In late 2017, Republicans passed the largest overhaul of the tax code in 30 years. The Tax Cuts and Jobs Act cut individual income tax rates and doubled the standard deduction.
This means many people saw their take-home pay jump. However, that jump came back and hit many families at tax time, especially if they failed to make changes to their withholdings as many tax professionals and the Government Accountability Office suggested at the beginning of 2018.
Though the new tax plan doubled the standard deduction, it also eliminated personal exemptions. This means that many families who have multiple children will pay higher taxes. Many itemized deductions were changed or eliminated:
- Deductions of employee business expenses eliminated
- Deductions of tax preparation fees eliminated
- Deductions of investment expenses eliminated
- Job search expense deduction eliminated
- Deduction of safe deposit box fees eliminated
- Deduction of employment-related education expenses eliminated
- Deduction of theft and personal casualty losses suspended
- Deduction of state and local taxes limited
- Deduction of mortgage interest limited (in some cases)
- Alimony payments are no longer deductible
- The deduction for Health Savings Account contributions was lowered
It is important to remember that getting a smaller refund doesn’t necessarily mean that you paid more in taxes. A refund is essentially a repayment on an overpayment of taxes to U.S. government. These taxes are paid through withholdings taken out of your paycheck by your employer before you receive it. A smaller refund means that you took home more of that money in your paycheck.
Many families look forward to their tax refund as a sort of “bonus” at the beginning of the year. Many of those who receive larger refunds even rely on it as a way to give themselves something of a cushion in the early months of the year, or as a way to recover from the financial pressures that families experience during the holiday season. As early filers began to see changes to their refunds, many have taken to Twitter to complain using the hashtag #TrumpTaxScam:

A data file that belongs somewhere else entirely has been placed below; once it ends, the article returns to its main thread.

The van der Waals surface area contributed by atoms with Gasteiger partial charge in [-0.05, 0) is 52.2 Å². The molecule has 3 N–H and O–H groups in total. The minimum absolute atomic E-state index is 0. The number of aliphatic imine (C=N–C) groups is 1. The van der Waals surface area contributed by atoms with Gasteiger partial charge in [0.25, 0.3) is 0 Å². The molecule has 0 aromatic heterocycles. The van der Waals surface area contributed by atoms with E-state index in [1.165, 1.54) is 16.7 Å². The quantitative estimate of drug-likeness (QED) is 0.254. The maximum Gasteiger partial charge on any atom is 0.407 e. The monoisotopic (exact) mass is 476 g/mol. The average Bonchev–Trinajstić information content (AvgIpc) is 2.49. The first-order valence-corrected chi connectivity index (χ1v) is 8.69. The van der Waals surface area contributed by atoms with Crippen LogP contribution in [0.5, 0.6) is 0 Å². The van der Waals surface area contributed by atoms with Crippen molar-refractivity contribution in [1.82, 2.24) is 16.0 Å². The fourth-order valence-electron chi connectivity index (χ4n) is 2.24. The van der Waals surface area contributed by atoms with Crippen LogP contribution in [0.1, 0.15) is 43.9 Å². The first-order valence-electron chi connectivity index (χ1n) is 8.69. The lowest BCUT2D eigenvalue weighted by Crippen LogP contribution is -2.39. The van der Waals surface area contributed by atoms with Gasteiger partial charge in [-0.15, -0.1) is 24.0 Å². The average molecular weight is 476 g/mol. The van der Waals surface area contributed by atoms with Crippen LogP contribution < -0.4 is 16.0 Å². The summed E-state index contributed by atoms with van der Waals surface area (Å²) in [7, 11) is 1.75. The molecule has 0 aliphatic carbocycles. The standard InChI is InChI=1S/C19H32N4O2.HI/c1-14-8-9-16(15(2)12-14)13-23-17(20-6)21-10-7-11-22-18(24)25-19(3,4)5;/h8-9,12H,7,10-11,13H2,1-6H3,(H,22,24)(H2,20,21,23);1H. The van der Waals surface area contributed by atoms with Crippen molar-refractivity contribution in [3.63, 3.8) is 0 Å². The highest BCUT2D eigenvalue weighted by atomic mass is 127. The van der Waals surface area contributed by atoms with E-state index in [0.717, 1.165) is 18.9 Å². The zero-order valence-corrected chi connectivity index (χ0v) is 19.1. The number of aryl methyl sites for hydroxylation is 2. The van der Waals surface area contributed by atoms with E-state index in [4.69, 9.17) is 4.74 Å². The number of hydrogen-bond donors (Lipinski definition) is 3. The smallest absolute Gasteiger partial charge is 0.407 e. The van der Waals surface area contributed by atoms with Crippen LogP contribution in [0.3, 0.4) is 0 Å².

— OA (@Hoova24) February 4, 2019
On Monday, the Treasury Department tried to mitigate some of the online backlash, saying, “News reports on reduction in IRS filings & refunds are misleading. Refunds are consistent with 2017 levels and down slightly from 2018 based on a small initial sample from only a few days of data.”
News reports on reduction in IRS filings & refunds are misleading. Refunds are consistent with 2017 levels and down slightly from 2018 based on a small initial sample from only a few days of data.
— Treasury Department (@USTreasury) February 11, 2019
However, many remained unconvinced.
I’m assuming Trump made you do this. Bless your heart.
I actually do tax returns. Refunds are down consistently between 12 and 15%.
— Kathy L (@kathylarue76) February 11, 2019
While others pointed out that the tweet actually confirms that refunds are down from 2018:
So if they are consistent with 2017 levels, and down slightly from 2018 doesn't that mean that I'm on track for a lower refund this year.
P.S. I'll save anyone a response. I've already done my taxes … it's down by a lot!
— Rob (@Ntropi1) February 12, 2019
— Skipper (@Skipperdot001) February 11, 2019
Howard Gleckman, a senior fellow at the nonpartisan Tax Policy Center pointed out in a blog post that it’s a bit early to forecast whether the majority of Americans will be receiving smaller refunds. Due to the government shutdown, the IRS processed 4.5 million fewer tax returns this year when compared to the same time period last year.
“This is a bit like forecasting your favorite baseball team’s chances of winning the World Series based on the results of its rain-shortened opening day game,” Gleckman wrote.
“Not only are the data incomplete and the Twitter anecdotes meaningless, but this obsession with refunds is wrong-headed. What should matter is not how big a refund check filers get this year but how much total tax they paid for 2018.”
Jenn Bentley is a writer and editor originally from Cadiz, Kentucky. Her writing has been featured in publications such as The Examiner, The High Tech Society, FansShare, Yahoo News, and others. When she’s not writing or editing, Jenn spends her time raising money for Extra Life and advocating for autism awareness.